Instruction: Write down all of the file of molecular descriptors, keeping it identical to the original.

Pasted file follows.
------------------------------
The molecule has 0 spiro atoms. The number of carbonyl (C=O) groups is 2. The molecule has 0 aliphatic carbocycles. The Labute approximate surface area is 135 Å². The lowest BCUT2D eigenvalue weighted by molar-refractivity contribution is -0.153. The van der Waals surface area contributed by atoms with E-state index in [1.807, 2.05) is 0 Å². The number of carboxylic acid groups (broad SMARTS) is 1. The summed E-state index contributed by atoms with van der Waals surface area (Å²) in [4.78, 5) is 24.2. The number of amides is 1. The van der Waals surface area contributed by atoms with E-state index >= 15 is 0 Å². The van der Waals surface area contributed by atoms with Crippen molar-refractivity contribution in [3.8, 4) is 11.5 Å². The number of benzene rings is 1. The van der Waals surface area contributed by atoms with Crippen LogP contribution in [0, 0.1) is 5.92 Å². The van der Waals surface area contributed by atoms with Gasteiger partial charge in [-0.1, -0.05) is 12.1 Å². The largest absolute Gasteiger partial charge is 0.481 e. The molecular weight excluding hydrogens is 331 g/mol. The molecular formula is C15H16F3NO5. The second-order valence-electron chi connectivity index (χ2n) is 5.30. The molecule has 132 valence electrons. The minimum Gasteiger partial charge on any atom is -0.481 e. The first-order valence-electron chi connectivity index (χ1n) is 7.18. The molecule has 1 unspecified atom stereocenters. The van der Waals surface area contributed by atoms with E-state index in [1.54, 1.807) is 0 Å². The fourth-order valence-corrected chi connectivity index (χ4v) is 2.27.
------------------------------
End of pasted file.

The molecule has 0 spiro atoms. The number of carbonyl (C=O) groups is 2. The molecule has 0 aliphatic carbocycles. The Labute approximate surface area is 135 Å². The lowest BCUT2D eigenvalue weighted by molar-refractivity contribution is -0.153. The van der Waals surface area contributed by atoms with E-state index in [1.807, 2.05) is 0 Å². The number of carboxylic acid groups (broad SMARTS) is 1. The summed E-state index contributed by atoms with van der Waals surface area (Å²) in [4.78, 5) is 24.2. The number of amides is 1. The van der Waals surface area contributed by atoms with E-state index >= 15 is 0 Å². The van der Waals surface area contributed by atoms with Crippen molar-refractivity contribution in [3.8, 4) is 11.5 Å². The number of benzene rings is 1. The van der Waals surface area contributed by atoms with Crippen LogP contribution in [0, 0.1) is 5.92 Å². The van der Waals surface area contributed by atoms with Gasteiger partial charge in [-0.1, -0.05) is 12.1 Å². The largest absolute Gasteiger partial charge is 0.481 e. The molecular weight excluding hydrogens is 331 g/mol. The molecular formula is C15H16F3NO5. The second-order valence-electron chi connectivity index (χ2n) is 5.30. The molecule has 132 valence electrons. The minimum Gasteiger partial charge on any atom is -0.481 e. The first-order valence-electron chi connectivity index (χ1n) is 7.18. The molecule has 1 unspecified atom stereocenters. The van der Waals surface area contributed by atoms with E-state index in [1.54, 1.807) is 0 Å². The fourth-order valence-corrected chi connectivity index (χ4v) is 2.27.